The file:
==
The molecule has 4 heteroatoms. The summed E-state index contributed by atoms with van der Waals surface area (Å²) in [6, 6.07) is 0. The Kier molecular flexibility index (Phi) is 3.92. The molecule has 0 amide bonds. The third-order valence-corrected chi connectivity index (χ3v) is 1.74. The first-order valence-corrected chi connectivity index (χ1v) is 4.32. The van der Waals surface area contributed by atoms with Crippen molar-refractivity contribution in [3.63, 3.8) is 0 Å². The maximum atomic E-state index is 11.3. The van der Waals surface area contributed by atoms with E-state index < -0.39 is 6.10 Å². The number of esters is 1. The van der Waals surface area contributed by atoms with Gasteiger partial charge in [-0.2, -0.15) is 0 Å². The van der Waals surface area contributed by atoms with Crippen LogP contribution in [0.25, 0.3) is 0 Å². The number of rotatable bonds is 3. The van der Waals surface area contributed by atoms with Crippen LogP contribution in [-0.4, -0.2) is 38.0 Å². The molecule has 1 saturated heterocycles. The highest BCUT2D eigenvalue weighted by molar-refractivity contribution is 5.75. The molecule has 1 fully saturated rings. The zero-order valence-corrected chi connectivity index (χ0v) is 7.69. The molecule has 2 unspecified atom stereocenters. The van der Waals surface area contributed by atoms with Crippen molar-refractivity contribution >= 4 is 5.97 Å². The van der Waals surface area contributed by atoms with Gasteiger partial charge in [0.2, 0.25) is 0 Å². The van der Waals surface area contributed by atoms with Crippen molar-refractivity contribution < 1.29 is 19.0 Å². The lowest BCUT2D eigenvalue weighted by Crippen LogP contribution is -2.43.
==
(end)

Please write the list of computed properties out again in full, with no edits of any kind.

The molecule has 4 heteroatoms. The summed E-state index contributed by atoms with van der Waals surface area (Å²) in [6, 6.07) is 0. The Kier molecular flexibility index (Phi) is 3.92. The molecule has 0 amide bonds. The third-order valence-corrected chi connectivity index (χ3v) is 1.74. The first-order valence-corrected chi connectivity index (χ1v) is 4.32. The van der Waals surface area contributed by atoms with Crippen molar-refractivity contribution in [3.63, 3.8) is 0 Å². The maximum atomic E-state index is 11.3. The van der Waals surface area contributed by atoms with E-state index < -0.39 is 6.10 Å². The number of esters is 1. The van der Waals surface area contributed by atoms with Gasteiger partial charge in [-0.2, -0.15) is 0 Å². The van der Waals surface area contributed by atoms with Crippen LogP contribution in [0.25, 0.3) is 0 Å². The number of rotatable bonds is 3. The van der Waals surface area contributed by atoms with Crippen LogP contribution in [-0.4, -0.2) is 38.0 Å². The molecule has 1 saturated heterocycles. The highest BCUT2D eigenvalue weighted by molar-refractivity contribution is 5.75. The molecule has 1 fully saturated rings. The zero-order valence-corrected chi connectivity index (χ0v) is 7.69. The molecule has 2 unspecified atom stereocenters. The van der Waals surface area contributed by atoms with Crippen molar-refractivity contribution >= 4 is 5.97 Å². The van der Waals surface area contributed by atoms with Gasteiger partial charge in [0.2, 0.25) is 0 Å². The van der Waals surface area contributed by atoms with Crippen molar-refractivity contribution < 1.29 is 19.0 Å². The lowest BCUT2D eigenvalue weighted by Crippen LogP contribution is -2.43.